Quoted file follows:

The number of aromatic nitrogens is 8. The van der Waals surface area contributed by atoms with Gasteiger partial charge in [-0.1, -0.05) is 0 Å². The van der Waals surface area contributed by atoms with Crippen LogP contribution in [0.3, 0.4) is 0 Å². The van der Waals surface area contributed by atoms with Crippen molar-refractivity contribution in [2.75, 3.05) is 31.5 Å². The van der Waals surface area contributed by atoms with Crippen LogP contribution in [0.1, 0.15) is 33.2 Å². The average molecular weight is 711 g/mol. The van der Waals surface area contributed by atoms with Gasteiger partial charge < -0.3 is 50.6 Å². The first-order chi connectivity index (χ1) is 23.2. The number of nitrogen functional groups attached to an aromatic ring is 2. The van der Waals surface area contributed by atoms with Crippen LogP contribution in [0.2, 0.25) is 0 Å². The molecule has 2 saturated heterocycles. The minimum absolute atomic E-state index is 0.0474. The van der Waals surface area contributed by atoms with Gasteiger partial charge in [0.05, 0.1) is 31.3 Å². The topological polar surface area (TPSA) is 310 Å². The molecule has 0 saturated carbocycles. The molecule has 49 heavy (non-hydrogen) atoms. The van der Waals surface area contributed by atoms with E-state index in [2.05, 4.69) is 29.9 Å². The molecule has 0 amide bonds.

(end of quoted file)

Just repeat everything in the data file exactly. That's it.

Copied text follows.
The number of aromatic nitrogens is 8. The van der Waals surface area contributed by atoms with Gasteiger partial charge in [-0.1, -0.05) is 0 Å². The van der Waals surface area contributed by atoms with Crippen LogP contribution in [0.3, 0.4) is 0 Å². The van der Waals surface area contributed by atoms with Crippen molar-refractivity contribution in [2.75, 3.05) is 31.5 Å². The van der Waals surface area contributed by atoms with Crippen LogP contribution in [0.1, 0.15) is 33.2 Å². The average molecular weight is 711 g/mol. The van der Waals surface area contributed by atoms with Gasteiger partial charge < -0.3 is 50.6 Å². The first-order chi connectivity index (χ1) is 23.2. The number of nitrogen functional groups attached to an aromatic ring is 2. The van der Waals surface area contributed by atoms with Crippen LogP contribution in [0.2, 0.25) is 0 Å². The molecule has 2 saturated heterocycles. The minimum absolute atomic E-state index is 0.0474. The van der Waals surface area contributed by atoms with Gasteiger partial charge in [0.05, 0.1) is 31.3 Å². The topological polar surface area (TPSA) is 310 Å². The molecule has 0 saturated carbocycles. The molecule has 49 heavy (non-hydrogen) atoms. The van der Waals surface area contributed by atoms with E-state index in [2.05, 4.69) is 29.9 Å². The molecule has 0 amide bonds.